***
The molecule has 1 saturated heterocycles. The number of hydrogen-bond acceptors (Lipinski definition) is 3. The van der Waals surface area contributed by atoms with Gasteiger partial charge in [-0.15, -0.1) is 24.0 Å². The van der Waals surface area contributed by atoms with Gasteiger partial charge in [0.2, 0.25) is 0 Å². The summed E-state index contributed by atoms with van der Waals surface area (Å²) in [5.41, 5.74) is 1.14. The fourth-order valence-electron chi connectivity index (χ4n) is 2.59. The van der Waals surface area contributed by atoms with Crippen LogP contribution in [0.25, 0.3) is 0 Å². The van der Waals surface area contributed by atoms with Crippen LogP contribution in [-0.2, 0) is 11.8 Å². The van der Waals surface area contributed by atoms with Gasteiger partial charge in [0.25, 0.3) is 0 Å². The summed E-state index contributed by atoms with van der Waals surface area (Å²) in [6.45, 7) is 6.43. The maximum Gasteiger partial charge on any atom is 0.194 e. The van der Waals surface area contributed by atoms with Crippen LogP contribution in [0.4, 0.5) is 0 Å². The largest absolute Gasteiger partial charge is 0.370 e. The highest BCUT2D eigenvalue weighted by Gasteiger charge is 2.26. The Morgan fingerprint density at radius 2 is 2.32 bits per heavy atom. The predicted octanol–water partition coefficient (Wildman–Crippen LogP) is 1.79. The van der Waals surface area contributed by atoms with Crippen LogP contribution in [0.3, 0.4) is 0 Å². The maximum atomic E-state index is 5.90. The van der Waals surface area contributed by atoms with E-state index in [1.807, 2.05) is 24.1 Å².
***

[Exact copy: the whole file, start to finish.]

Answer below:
The molecule has 1 saturated heterocycles. The number of hydrogen-bond acceptors (Lipinski definition) is 3. The van der Waals surface area contributed by atoms with Gasteiger partial charge in [-0.15, -0.1) is 24.0 Å². The van der Waals surface area contributed by atoms with Gasteiger partial charge in [0.2, 0.25) is 0 Å². The summed E-state index contributed by atoms with van der Waals surface area (Å²) in [5.41, 5.74) is 1.14. The fourth-order valence-electron chi connectivity index (χ4n) is 2.59. The van der Waals surface area contributed by atoms with Crippen LogP contribution in [0.25, 0.3) is 0 Å². The van der Waals surface area contributed by atoms with Crippen LogP contribution in [-0.2, 0) is 11.8 Å². The van der Waals surface area contributed by atoms with Gasteiger partial charge in [0.25, 0.3) is 0 Å². The summed E-state index contributed by atoms with van der Waals surface area (Å²) in [6.45, 7) is 6.43. The maximum Gasteiger partial charge on any atom is 0.194 e. The van der Waals surface area contributed by atoms with Crippen LogP contribution in [0.4, 0.5) is 0 Å². The largest absolute Gasteiger partial charge is 0.370 e. The highest BCUT2D eigenvalue weighted by Gasteiger charge is 2.26. The Morgan fingerprint density at radius 2 is 2.32 bits per heavy atom. The predicted octanol–water partition coefficient (Wildman–Crippen LogP) is 1.79. The van der Waals surface area contributed by atoms with Crippen LogP contribution in [0.3, 0.4) is 0 Å². The maximum atomic E-state index is 5.90. The van der Waals surface area contributed by atoms with E-state index in [1.807, 2.05) is 24.1 Å².